One of our first tactics was to implement a scheduling template for each surgeon by using their specific historical OR performance data. This set the stage for increasing OR volume by creating predictable combinations of TJA procedures that could be completed in the allotted amount of block time for each surgeon. The second strategy was the creation of A teams for the high-efficiency TJA OR, with the same OR team (nurse-circulator, scrub technician, room attendant, and additional person for turnover) assigned to individual surgeons, as well as identified anesthesiology teams specifically committed to the success of the project [7, 9, 11, 12]. The third strategy helped establish the culture of parallel processing, which replaced the existing perfunctory serial steps; eg, the patient was not allowed in the OR until the OR team was ready, anesthesia did not start until the surgeon was available, the subsequent patient was not sent for and prepared unless the OR called the request, etc [4]. Steps were also taken to reduce and standardize trays of instruments for primary THA and TKA procedures to cut costs, reduce related preparation times, and avoid unnecessary delays associated with incorrect postings or missing instruments sets. Our fourth priority was to introduce an efficient check-in process at the admissions office, followed by on-time preparation in the preoperative holding area. Patients were contacted the day before and reminded of the time and location at which to report (at least 2 hours before the OR case start time). Hospital personnel and resources were also committed to the project by adding dedicated nursing support and recovery room beds (adjusted to the day’s schedule). Furthermore, efforts were made on the inpatient ward to discharge patients before 11:00 AM to facilitate patient flow through the system, thereby avoiding delays in the recovery room, which could also delay the treatment of patients coming out of the OR. Finally, each attending TJA surgeon, along with his or her assigned orthopaedic resident or fellow, participated in and supported all aspects of the efficiency project by (1) ensuring the completion of paperwork and marking the first patient at least 45 minutes before start; (2) briefing the OR and anesthetic teams about the plans for the day, as well as any potential problems; (3) being in the OR at least 10 minutes before the patient entering the OR; and (4) helping the in-OR processes whenever necessary (moving the patient to the OR table, starting a Foley catheter, helping to position the patient, etc) [8, 11, 12]. Once these initiatives were in place, the committee met monthly to share surgeon-specific reports that included metrics related to each facet of the project. The committee also used this time to openly discuss project successes and new opportunities for process improvement.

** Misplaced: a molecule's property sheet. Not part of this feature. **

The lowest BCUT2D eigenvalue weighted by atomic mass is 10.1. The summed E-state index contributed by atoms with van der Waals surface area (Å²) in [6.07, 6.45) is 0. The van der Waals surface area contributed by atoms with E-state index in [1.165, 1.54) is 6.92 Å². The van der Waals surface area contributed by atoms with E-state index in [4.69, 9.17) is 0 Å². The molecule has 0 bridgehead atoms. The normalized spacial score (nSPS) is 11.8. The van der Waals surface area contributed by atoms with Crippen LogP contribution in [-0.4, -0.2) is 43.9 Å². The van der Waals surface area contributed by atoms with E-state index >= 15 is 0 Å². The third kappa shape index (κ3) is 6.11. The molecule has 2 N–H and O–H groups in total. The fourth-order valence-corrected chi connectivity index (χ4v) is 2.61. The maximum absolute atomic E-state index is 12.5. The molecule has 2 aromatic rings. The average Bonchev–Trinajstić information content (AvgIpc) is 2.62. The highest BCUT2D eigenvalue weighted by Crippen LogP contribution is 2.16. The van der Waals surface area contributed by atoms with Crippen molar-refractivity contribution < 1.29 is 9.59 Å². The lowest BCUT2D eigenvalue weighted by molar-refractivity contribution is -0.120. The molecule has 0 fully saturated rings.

We compared the following data before (2007) and 3 years after project initiation (2011) to determine whether our goals were achieved: (1) starting time, (2) number of TJA procedures completed per OR block of time, (3) average turnover time, (4) average number of TJA cases per OR, (5) average length of hospital stay, and (6) number of inpatients discharged before 1 PM.